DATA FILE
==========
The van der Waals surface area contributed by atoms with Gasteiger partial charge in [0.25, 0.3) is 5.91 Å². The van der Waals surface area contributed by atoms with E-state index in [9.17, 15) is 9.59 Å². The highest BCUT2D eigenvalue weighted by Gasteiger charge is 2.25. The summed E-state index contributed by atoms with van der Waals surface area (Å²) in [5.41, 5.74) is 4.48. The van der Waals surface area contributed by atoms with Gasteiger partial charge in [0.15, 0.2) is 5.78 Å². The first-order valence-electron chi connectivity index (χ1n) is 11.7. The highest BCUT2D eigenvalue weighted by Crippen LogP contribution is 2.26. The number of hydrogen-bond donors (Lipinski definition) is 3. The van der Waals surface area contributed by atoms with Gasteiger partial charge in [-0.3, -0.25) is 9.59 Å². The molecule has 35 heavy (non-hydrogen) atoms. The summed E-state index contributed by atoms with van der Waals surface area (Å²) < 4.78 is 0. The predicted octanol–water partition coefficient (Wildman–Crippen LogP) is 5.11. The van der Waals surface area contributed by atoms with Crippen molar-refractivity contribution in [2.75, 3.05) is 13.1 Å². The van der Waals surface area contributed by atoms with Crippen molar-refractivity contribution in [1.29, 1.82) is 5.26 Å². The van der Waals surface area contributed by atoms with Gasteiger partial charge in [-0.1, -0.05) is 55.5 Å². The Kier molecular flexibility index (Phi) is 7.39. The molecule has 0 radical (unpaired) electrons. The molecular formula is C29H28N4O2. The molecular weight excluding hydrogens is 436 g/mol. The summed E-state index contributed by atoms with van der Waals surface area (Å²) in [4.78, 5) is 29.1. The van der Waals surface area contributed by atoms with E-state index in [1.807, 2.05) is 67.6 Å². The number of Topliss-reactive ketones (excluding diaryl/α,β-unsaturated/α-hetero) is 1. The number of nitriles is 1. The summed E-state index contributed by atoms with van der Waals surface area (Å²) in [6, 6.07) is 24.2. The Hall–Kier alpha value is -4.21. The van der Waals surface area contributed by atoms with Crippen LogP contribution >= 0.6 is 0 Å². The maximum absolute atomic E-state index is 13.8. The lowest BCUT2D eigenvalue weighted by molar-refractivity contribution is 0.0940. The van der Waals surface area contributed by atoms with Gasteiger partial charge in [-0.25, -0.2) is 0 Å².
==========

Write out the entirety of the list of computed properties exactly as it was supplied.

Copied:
The van der Waals surface area contributed by atoms with Gasteiger partial charge in [0.25, 0.3) is 5.91 Å². The van der Waals surface area contributed by atoms with E-state index in [9.17, 15) is 9.59 Å². The highest BCUT2D eigenvalue weighted by Gasteiger charge is 2.25. The summed E-state index contributed by atoms with van der Waals surface area (Å²) in [5.41, 5.74) is 4.48. The van der Waals surface area contributed by atoms with Gasteiger partial charge in [0.15, 0.2) is 5.78 Å². The first-order valence-electron chi connectivity index (χ1n) is 11.7. The highest BCUT2D eigenvalue weighted by Crippen LogP contribution is 2.26. The number of hydrogen-bond donors (Lipinski definition) is 3. The van der Waals surface area contributed by atoms with Gasteiger partial charge in [-0.3, -0.25) is 9.59 Å². The molecule has 35 heavy (non-hydrogen) atoms. The summed E-state index contributed by atoms with van der Waals surface area (Å²) < 4.78 is 0. The predicted octanol–water partition coefficient (Wildman–Crippen LogP) is 5.11. The van der Waals surface area contributed by atoms with Crippen molar-refractivity contribution in [2.75, 3.05) is 13.1 Å². The van der Waals surface area contributed by atoms with Crippen molar-refractivity contribution in [1.29, 1.82) is 5.26 Å². The van der Waals surface area contributed by atoms with Gasteiger partial charge in [-0.1, -0.05) is 55.5 Å². The Kier molecular flexibility index (Phi) is 7.39. The molecule has 0 radical (unpaired) electrons. The molecular formula is C29H28N4O2. The molecular weight excluding hydrogens is 436 g/mol. The summed E-state index contributed by atoms with van der Waals surface area (Å²) in [4.78, 5) is 29.1. The van der Waals surface area contributed by atoms with E-state index in [1.807, 2.05) is 67.6 Å². The number of Topliss-reactive ketones (excluding diaryl/α,β-unsaturated/α-hetero) is 1. The number of nitriles is 1. The summed E-state index contributed by atoms with van der Waals surface area (Å²) in [6, 6.07) is 24.2. The Hall–Kier alpha value is -4.21. The van der Waals surface area contributed by atoms with Crippen LogP contribution >= 0.6 is 0 Å². The maximum absolute atomic E-state index is 13.8. The lowest BCUT2D eigenvalue weighted by molar-refractivity contribution is 0.0940. The van der Waals surface area contributed by atoms with Gasteiger partial charge in [-0.25, -0.2) is 0 Å².